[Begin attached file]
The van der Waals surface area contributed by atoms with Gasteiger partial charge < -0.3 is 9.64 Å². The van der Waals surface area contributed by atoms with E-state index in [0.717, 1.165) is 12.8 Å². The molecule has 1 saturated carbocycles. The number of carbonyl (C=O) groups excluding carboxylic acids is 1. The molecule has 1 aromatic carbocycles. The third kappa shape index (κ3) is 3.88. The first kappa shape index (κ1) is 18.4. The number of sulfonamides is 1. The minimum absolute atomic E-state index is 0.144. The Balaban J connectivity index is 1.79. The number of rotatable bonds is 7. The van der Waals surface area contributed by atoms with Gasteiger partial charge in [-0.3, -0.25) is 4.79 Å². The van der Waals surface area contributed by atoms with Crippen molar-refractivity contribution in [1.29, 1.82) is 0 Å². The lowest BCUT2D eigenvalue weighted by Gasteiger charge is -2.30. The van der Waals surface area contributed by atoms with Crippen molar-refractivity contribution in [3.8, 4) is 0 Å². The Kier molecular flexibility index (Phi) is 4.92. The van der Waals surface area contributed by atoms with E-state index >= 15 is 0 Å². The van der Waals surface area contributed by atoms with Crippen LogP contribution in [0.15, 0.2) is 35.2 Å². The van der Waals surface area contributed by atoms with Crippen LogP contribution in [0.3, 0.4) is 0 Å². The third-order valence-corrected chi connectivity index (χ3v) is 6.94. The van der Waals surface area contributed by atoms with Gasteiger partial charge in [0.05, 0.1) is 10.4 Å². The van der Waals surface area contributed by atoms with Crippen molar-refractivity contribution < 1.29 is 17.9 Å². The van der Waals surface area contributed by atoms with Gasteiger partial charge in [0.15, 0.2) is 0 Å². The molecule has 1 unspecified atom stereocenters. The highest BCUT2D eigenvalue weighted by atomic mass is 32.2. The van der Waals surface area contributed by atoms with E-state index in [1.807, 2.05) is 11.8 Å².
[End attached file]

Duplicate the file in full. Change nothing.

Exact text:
The van der Waals surface area contributed by atoms with Gasteiger partial charge < -0.3 is 9.64 Å². The van der Waals surface area contributed by atoms with E-state index in [0.717, 1.165) is 12.8 Å². The molecule has 1 saturated carbocycles. The number of carbonyl (C=O) groups excluding carboxylic acids is 1. The molecule has 1 aromatic carbocycles. The third kappa shape index (κ3) is 3.88. The first kappa shape index (κ1) is 18.4. The number of sulfonamides is 1. The minimum absolute atomic E-state index is 0.144. The Balaban J connectivity index is 1.79. The number of rotatable bonds is 7. The van der Waals surface area contributed by atoms with Gasteiger partial charge in [-0.3, -0.25) is 4.79 Å². The van der Waals surface area contributed by atoms with Crippen molar-refractivity contribution in [1.29, 1.82) is 0 Å². The lowest BCUT2D eigenvalue weighted by Gasteiger charge is -2.30. The van der Waals surface area contributed by atoms with Crippen molar-refractivity contribution in [3.8, 4) is 0 Å². The Kier molecular flexibility index (Phi) is 4.92. The van der Waals surface area contributed by atoms with E-state index >= 15 is 0 Å². The van der Waals surface area contributed by atoms with Crippen LogP contribution in [0.15, 0.2) is 35.2 Å². The van der Waals surface area contributed by atoms with Crippen LogP contribution in [0.3, 0.4) is 0 Å². The third-order valence-corrected chi connectivity index (χ3v) is 6.94. The van der Waals surface area contributed by atoms with Gasteiger partial charge in [0.05, 0.1) is 10.4 Å². The van der Waals surface area contributed by atoms with Crippen molar-refractivity contribution < 1.29 is 17.9 Å². The van der Waals surface area contributed by atoms with Gasteiger partial charge in [0.15, 0.2) is 0 Å². The molecule has 1 unspecified atom stereocenters. The highest BCUT2D eigenvalue weighted by atomic mass is 32.2. The van der Waals surface area contributed by atoms with E-state index in [1.807, 2.05) is 11.8 Å².